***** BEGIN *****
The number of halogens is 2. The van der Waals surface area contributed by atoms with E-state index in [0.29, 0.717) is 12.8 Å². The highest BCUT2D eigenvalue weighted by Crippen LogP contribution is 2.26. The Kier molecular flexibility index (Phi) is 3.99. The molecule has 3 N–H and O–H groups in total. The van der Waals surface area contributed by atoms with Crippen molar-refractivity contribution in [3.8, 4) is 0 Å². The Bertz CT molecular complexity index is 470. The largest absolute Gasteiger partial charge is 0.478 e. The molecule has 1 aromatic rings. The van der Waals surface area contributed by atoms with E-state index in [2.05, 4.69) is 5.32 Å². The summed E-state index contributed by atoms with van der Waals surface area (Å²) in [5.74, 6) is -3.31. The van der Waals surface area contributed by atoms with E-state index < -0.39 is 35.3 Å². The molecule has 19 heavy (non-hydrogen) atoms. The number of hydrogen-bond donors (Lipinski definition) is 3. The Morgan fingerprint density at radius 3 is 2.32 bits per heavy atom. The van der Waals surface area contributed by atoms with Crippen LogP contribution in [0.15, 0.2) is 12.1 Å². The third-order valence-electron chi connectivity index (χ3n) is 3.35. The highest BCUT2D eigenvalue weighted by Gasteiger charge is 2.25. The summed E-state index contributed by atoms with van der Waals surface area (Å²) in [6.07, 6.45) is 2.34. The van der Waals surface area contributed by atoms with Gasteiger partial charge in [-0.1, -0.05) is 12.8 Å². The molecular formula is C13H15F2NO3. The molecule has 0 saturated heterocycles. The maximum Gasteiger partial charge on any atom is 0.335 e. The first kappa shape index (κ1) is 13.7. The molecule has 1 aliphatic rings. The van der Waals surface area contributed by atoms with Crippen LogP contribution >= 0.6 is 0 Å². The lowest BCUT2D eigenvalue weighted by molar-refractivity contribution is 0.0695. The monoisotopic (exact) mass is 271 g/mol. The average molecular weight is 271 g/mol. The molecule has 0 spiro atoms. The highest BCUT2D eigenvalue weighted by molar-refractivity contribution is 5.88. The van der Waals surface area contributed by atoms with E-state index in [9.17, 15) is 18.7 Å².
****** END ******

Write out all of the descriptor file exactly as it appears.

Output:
The number of halogens is 2. The van der Waals surface area contributed by atoms with E-state index in [0.29, 0.717) is 12.8 Å². The highest BCUT2D eigenvalue weighted by Crippen LogP contribution is 2.26. The Kier molecular flexibility index (Phi) is 3.99. The molecule has 3 N–H and O–H groups in total. The van der Waals surface area contributed by atoms with Crippen molar-refractivity contribution in [3.8, 4) is 0 Å². The Bertz CT molecular complexity index is 470. The largest absolute Gasteiger partial charge is 0.478 e. The molecule has 1 aromatic rings. The van der Waals surface area contributed by atoms with E-state index in [2.05, 4.69) is 5.32 Å². The summed E-state index contributed by atoms with van der Waals surface area (Å²) in [5.74, 6) is -3.31. The van der Waals surface area contributed by atoms with E-state index < -0.39 is 35.3 Å². The molecule has 19 heavy (non-hydrogen) atoms. The number of hydrogen-bond donors (Lipinski definition) is 3. The Morgan fingerprint density at radius 3 is 2.32 bits per heavy atom. The van der Waals surface area contributed by atoms with Crippen LogP contribution in [0.15, 0.2) is 12.1 Å². The third-order valence-electron chi connectivity index (χ3n) is 3.35. The highest BCUT2D eigenvalue weighted by Gasteiger charge is 2.25. The summed E-state index contributed by atoms with van der Waals surface area (Å²) in [6.07, 6.45) is 2.34. The van der Waals surface area contributed by atoms with Gasteiger partial charge in [-0.1, -0.05) is 12.8 Å². The molecular formula is C13H15F2NO3. The molecule has 0 saturated heterocycles. The maximum Gasteiger partial charge on any atom is 0.335 e. The first kappa shape index (κ1) is 13.7. The molecule has 1 aliphatic rings. The van der Waals surface area contributed by atoms with Crippen LogP contribution >= 0.6 is 0 Å². The lowest BCUT2D eigenvalue weighted by molar-refractivity contribution is 0.0695. The monoisotopic (exact) mass is 271 g/mol. The average molecular weight is 271 g/mol. The molecule has 0 spiro atoms. The highest BCUT2D eigenvalue weighted by molar-refractivity contribution is 5.88. The van der Waals surface area contributed by atoms with E-state index in [9.17, 15) is 18.7 Å².